Every single Sunday morning since my son was born, my wife and I have enjoyed a relatively simple tradition. While she gets a few extra minutes of sleep—or, more likely (given her indomitable work ethic), tends to the daily chores—I take Porter to Goldberg’s, grab a few fresh bagels and the Sunday edition of the Washington Post, and head back home. Maura and I then spend the next two hours or so noshing, lounging, and reading the paper while our son plays at our feet. By the time we’re done, it’s barely ten o’clock. We’ve eased into the day and made a genuine, reflective sabbath of sorts out of the morning.
We both reach for the Outlook section first; it’s consistently the best writing in the paper, and more often than not it gives us great fodder for discussion. The main section gets read, of course, as does the arts section… at least if it’s got theater coverage. I dip into sports, though the paper barely covers any teams I actually care about. There are one or two comics I might glance at—but if I don’t take the time, I don’t miss them—and I do always flip through the magazine, too, if only half-heartedly. The rest, as they say, is silence: a heap of ready-to-recycle pages that feel as if they hold nothing of vitality in them… or nothing that matters to Maura and I, at least.
A few Sundays ago, I found myself feeling rather bored with our reading material. It wasn’t a good week: the news was dull, the opinions vapid, the arts seemingly unimaginative… and I found myself wishing very dearly that I could be reading a different paper instead: specifically, the New York Times. I do very much love the Sunday Times: the crossword puzzle alone has led me to plunk down six bucks (or whatever ridiculous sum they charge for a copy outside New York) more than once. The science coverage is better, the arts coverage is more compelling, the magazine more entertaining. Aside from the overly wordy sports reporting, what’s not to love?
The truth be told, however, there are even vast swaths of that most auspicious paper that leave me cold. I don’t need to know about New York-centric stories. I don’t need New York classified ads. I don’t give a damn about the Yankees. In time, I’m sure, I’d find even the Times lacking for our Sunday ritual.
You know what I would love, however? A paper that consists of the following sections:
- News, editorials, arts, and the magazines from the Washington Post and New York Times; science from the Times, too
- Sports from the Baltimore Sun, Boston Globe, Boston Herald, and perhaps the Post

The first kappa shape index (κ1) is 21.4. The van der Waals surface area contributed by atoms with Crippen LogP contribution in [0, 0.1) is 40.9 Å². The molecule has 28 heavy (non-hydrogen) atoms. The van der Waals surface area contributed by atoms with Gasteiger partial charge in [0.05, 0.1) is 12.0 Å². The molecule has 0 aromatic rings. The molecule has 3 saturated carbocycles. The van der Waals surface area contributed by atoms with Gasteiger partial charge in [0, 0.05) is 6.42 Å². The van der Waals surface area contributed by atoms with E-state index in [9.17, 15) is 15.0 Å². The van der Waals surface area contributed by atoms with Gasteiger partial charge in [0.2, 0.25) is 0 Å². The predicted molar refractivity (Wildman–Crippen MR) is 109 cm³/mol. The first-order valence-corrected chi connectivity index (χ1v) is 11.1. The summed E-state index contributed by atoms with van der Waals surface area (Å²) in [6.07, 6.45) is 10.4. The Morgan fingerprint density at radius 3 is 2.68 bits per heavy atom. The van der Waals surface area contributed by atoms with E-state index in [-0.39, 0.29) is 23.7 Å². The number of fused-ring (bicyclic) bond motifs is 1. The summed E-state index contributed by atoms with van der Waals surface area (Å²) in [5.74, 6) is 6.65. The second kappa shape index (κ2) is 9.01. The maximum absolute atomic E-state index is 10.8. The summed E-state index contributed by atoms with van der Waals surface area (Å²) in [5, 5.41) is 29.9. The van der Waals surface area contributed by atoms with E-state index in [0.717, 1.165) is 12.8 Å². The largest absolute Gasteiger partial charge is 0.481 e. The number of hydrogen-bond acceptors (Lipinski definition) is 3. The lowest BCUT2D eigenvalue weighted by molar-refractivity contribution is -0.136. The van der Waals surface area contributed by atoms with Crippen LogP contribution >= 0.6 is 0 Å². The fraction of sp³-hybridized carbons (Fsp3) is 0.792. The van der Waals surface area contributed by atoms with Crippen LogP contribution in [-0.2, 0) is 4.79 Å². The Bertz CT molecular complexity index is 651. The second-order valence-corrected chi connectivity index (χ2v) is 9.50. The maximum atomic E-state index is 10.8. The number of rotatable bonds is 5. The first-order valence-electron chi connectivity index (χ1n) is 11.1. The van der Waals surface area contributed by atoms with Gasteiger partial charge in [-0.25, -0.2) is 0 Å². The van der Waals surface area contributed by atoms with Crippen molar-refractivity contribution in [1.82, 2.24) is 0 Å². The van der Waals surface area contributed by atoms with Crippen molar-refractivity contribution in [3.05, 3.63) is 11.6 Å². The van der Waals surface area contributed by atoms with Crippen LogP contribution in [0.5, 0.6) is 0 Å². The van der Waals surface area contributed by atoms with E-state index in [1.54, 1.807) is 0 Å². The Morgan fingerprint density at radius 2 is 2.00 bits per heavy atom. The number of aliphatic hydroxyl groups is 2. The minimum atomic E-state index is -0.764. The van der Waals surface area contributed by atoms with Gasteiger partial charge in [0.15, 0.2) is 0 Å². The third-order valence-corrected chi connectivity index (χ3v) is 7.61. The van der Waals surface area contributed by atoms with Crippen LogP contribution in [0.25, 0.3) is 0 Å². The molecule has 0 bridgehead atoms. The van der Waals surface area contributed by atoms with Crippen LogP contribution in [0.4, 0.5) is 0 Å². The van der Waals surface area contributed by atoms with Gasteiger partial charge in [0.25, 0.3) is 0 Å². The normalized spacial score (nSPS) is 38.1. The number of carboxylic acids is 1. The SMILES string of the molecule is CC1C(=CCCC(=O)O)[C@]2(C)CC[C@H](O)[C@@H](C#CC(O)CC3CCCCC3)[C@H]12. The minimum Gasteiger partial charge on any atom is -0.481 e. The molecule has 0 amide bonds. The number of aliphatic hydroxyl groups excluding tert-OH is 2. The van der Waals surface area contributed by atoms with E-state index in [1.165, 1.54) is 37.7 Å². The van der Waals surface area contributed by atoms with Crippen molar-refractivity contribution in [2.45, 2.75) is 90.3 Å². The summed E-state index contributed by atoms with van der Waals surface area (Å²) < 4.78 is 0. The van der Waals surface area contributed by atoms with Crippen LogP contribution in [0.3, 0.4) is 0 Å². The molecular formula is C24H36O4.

- Only the three or four comics I actually care about
- One or two surprising things I haven’t asked for, just to keep me honest and on my toes
- NOTHING ELSE
Does such a publication exist? No, of course not. Yes, I’m sure I could use some fancy news reader to arrange something along those lines, then print it out and “deliver it” to me in a stack of 8.5″ x 11″ sheets waiting in my printer’s out tray every Sunday morning, just for my reading pleasure… but that wouldn’t be a pleasure, you see? Part of the routine is the big broad sheets unfolded around the room. I would miss that.
What I really want, of course, personalization. (I’ve written about that before, as you might recall.) I don’t want to be reading the same paper everyone else in DC is reading. I don’t even want to read the same paper my wife is reading—she’d probably want sections from the Minneapolis Star Tribune, too, and she wouldn’t care about sports whatsoever. There’s probably no one alive who’d prefer the same mix as me.
When I was growing up in Baltimore, I used to hold the romantic notion that all the men and women heading to Big Important Jobs had all read the same paper that morning, or were going to read the same paper that evening (we had two editions), and were thus in on some kind of group secret. They knew what needed to be known; they were worried about what needed to be worried about. That romance now? Obliterated.
The first news publisher who solves this problem, I am convinced, will become rich, and will enrich the world as well. I highly suspect, however, that the news industry is beyond saving, and that I’ll ultimately get something like what I’m asking for in some other way. I’ll probably have to switch from a printed document to some sort of tablet reader. too. Woe will be me on that front, though I’ll be happy for the trees whose lives we’ll be sparing.
For the time being, however, I will subsist on the Sunday Washington Post, and be grateful at least for the outstanding bagels, as well as the morning of rest, connection, and conversation with my family, which no newspaper (or lack thereof) could replace.